With Syria’s civil war at a stalemate, opposition politicians and their Western backers are contemplating ways to regain their momentum (lost when rebel forces got bogged down in urban impasses like Aleppo.)
Options like establishing a no-fly zone and arming the fighters are once again making the rounds in policy circles. Although they look good enough on paper, implementing them is another, trickier story.
Syria’s civil war has presented decision makers with numerous dilemmas. But the real Gordian knot will be solving the battle that starts the day after the fighting ends – when reconstruction begins.
From national reconciliation to budget allocations, Syria faces a myriad of challenges that have will challenge its future leaders – whoever they may be.
The biggest test confronting those who take the reigns following the (likely) eventual fall of President Bashar al-Assad?
Piecing back the delicate ethnic and religious mosaic shattered by the uprising’s fanning of sectarian hatred.
Though Sunni Arabs constitute 64% of the population, the heterodox Shi’i offshoots, bolstered by ten Christian denominations, largely rule the country.
Today, the country’s Sunni majority is spearheading a revolt to restore their perceived birthright. In doing so, some have demonized their non-orthodox regime opponents as enemies of Allah.
The indoctrination supporters of both sides have experienced will impede the reconciliation process necessary to rebuild the country.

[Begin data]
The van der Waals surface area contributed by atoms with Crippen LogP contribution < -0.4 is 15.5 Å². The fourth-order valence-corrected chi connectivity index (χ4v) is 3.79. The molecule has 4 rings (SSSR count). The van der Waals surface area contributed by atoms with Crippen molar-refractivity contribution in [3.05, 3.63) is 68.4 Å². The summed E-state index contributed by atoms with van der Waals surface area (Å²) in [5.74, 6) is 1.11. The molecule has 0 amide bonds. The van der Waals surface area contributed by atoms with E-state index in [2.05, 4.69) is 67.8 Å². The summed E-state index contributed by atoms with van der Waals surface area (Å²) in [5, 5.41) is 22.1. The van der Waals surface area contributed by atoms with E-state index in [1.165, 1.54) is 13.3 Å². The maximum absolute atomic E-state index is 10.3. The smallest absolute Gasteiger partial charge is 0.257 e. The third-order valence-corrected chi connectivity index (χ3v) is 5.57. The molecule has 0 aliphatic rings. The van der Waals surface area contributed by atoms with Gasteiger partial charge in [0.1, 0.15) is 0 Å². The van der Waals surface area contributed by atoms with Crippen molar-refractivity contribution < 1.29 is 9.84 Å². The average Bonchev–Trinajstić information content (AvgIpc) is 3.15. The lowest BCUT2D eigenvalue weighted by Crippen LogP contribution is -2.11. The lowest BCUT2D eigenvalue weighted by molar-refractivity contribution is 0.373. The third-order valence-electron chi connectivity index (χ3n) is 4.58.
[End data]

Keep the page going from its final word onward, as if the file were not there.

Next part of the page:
Some of these groups, such as the Alawis (Assad’s sect), Druze and Kurds, are compact minorities living in isolated regions, where a new government’s writ will not extend. Having backed the losing side, they will not share in the spoils of this war.
Though it is doubtful that minorities like the Druze will participate in an insurgency, they are just as unlikely to back a new government composed of Islamists who brand them heretics.
Such lack of support will undermine the stature of a new central government at the very time when it needs it most.
Lack of legitimacy is bound to be a recurrent theme confronting Syria’s future leaders. The National Council that leads the Syrian opposition is little more than a debate society that hopscotches around Western capitals to meet with politicians and officials for photo-ops.
Its leaders have little name recognition inside Syria, and even less support.
Instead, it is the frontline warriors from the rebel-led Free Syrian Army who have borne the brunt of the fighting.
When the guns fall silent, these farmers-cum-fighters will want to claim their share of the spoils and the political power that comes with it. Such aspirations will likely clash with the politicians who have the support of Western nations backing the revolution.
Devising a power-sharing scheme that satisfies FSA leaders will be a Herculean task that the disorganized, maladroit National Council is not likely to achieve.
Those left out of the power stakes are likely to play the role of spoiler, and a back slide into renewed fighting is certain to be another primary concern.